The above is from January 2013.  I'm currently at this, although the notes haven't started paying yet:





[attachment deleted by admin]
« Last Edit: May 01, 2013, 06:57:21 PM by rawraw »

edward

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Re: Next Recession ... Keep Buying/Hold/Sell?
« Reply #6 on: May 01, 2013, 08:01:52 PM »
rawraw,
how exactly do you insert that image into here?

Zach

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Re: Next Recession ... Keep Buying/Hold/Sell?
« Reply #7 on: May 01, 2013, 09:36:09 PM »
rawraw,
how exactly do you insert that image into here?

In order to insert a picture on this forum as opposed to just attaching it, you have to have the photo accessible via a direct link. For that photo he used photobucket - but you can use a variety of photo sharing services out there.

AnilG

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Re: Next Recession ... Keep Buying/Hold/Sell?
« Reply #8 on: May 03, 2013, 01:49:29 AM »
Look at the data from 2008 for Lending Club/Prosper and for Consumer Lending to get the idea what may happen next time.

What I learnt from 2008 is that when everyone is running away, stay put and then start buying. When economy tumbles, everybody will try to sell, there will not be enough buyers, inventory and discounts on secondary market will be pretty high. As Feds most probably will reduce the interest rates very low, the interest rates on new notes will be lower.

When economy tumbles, I plan to reduce the amount I invest typically, stop buying new notes, start buying high quality notes at deep discounts from secondary market.

I'm curious if anyone has a plan, or other thoughts, on how to handle the next time the economy takes a tumble?  Will you hold your notes?  Sell only your high interest (risky) notes?  Sell them all?  Keep buying, same a usual?

I invest mostly in A & B notes, so I'm thinking of keeping them all.  I think it's important to have a plan. 

 
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edward

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Re: Next Recession ... Keep Buying/Hold/Sell?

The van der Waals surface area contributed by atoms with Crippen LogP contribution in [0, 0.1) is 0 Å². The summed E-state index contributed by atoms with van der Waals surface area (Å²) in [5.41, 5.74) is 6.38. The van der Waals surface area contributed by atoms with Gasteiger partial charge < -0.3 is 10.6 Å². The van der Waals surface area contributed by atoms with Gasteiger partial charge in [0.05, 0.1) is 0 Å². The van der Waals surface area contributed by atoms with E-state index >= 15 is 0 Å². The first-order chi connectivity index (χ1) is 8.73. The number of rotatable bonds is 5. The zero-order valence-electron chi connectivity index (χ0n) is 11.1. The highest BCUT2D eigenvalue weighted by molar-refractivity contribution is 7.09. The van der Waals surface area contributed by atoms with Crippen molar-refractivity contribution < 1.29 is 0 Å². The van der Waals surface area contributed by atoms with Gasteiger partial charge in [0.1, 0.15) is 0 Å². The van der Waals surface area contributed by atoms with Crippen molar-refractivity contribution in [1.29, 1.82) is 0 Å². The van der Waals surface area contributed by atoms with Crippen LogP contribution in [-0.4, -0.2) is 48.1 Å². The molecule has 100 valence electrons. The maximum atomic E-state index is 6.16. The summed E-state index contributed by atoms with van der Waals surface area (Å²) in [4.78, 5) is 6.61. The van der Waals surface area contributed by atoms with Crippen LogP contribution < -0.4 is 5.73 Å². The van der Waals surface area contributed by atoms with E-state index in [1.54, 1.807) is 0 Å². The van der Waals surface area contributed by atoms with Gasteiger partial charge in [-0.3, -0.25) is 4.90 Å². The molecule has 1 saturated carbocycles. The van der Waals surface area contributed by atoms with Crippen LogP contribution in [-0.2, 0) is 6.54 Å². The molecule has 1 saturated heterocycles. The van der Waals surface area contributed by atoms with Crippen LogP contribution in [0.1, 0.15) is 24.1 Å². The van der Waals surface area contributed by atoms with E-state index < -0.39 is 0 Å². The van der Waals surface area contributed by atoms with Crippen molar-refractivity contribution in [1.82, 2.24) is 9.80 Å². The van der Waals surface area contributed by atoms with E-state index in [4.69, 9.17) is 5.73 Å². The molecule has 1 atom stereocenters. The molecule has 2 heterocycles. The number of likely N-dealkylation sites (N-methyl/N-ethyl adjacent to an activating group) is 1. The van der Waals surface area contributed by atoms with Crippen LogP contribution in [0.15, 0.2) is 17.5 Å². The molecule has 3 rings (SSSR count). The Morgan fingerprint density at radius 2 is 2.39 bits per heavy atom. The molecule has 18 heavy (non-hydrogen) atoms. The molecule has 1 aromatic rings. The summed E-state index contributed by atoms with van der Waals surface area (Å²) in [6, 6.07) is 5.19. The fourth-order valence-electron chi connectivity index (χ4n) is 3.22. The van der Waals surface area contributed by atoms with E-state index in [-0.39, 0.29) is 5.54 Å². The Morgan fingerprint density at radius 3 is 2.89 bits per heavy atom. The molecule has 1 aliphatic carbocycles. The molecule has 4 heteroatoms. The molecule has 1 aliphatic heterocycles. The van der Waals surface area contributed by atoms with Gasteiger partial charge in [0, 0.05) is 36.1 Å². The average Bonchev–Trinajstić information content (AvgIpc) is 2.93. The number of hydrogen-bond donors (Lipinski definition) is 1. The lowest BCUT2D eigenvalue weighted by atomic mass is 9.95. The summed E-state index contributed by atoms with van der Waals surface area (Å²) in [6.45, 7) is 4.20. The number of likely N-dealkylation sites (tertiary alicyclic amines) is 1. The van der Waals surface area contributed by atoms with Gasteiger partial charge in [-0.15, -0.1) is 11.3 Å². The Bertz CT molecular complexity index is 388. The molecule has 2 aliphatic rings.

« Reply #9 on: May 03, 2013, 08:30:42 PM »
From Forbes (March, 2012):

http://www.forbes.com/sites/marcprosser/2012/03/28/debt-that-pays-a-25-interest-rate-become-the-credit-card-company/

In an interview with the CEO of Lending Club, Renaud Laplanche, I asked what would happen to charge-offs and returns if the US economy went deeper into a recession. According to his models, he thinks the two highest grades of loans (the lowest yielding loans) would be relatively unaffected. The charge-off rate on the highest quality loans would rise from 1.00% to 1.3%, producing an annual return in the 6-8% range. On the other hand, he could see charge-offs on the two lowest grades increasing greatly. After accounting for the increase in charge offs,  the rate of return could be around 3 or 4%. If unemployment heads back over 9%, according to Mr. Laplanche’s projections, the higher rated and lower yielding loans would still provide an excellent return.  The lower rated but higher yielding loans would still produce a positive return, but returns would fall substantially from their current levels. Throughout my interview with Mr. Laplanche, he consistently directed the conversation to the less risky loans / lower yielding loans. He wanted me to recognize that Lending Club was for serious investors rather than those attracted to double digit yields.

rawraw

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Re: Next Recession ... Keep Buying/Hold/Sell?
« Reply #10 on: May 04, 2013, 01:42:41 PM »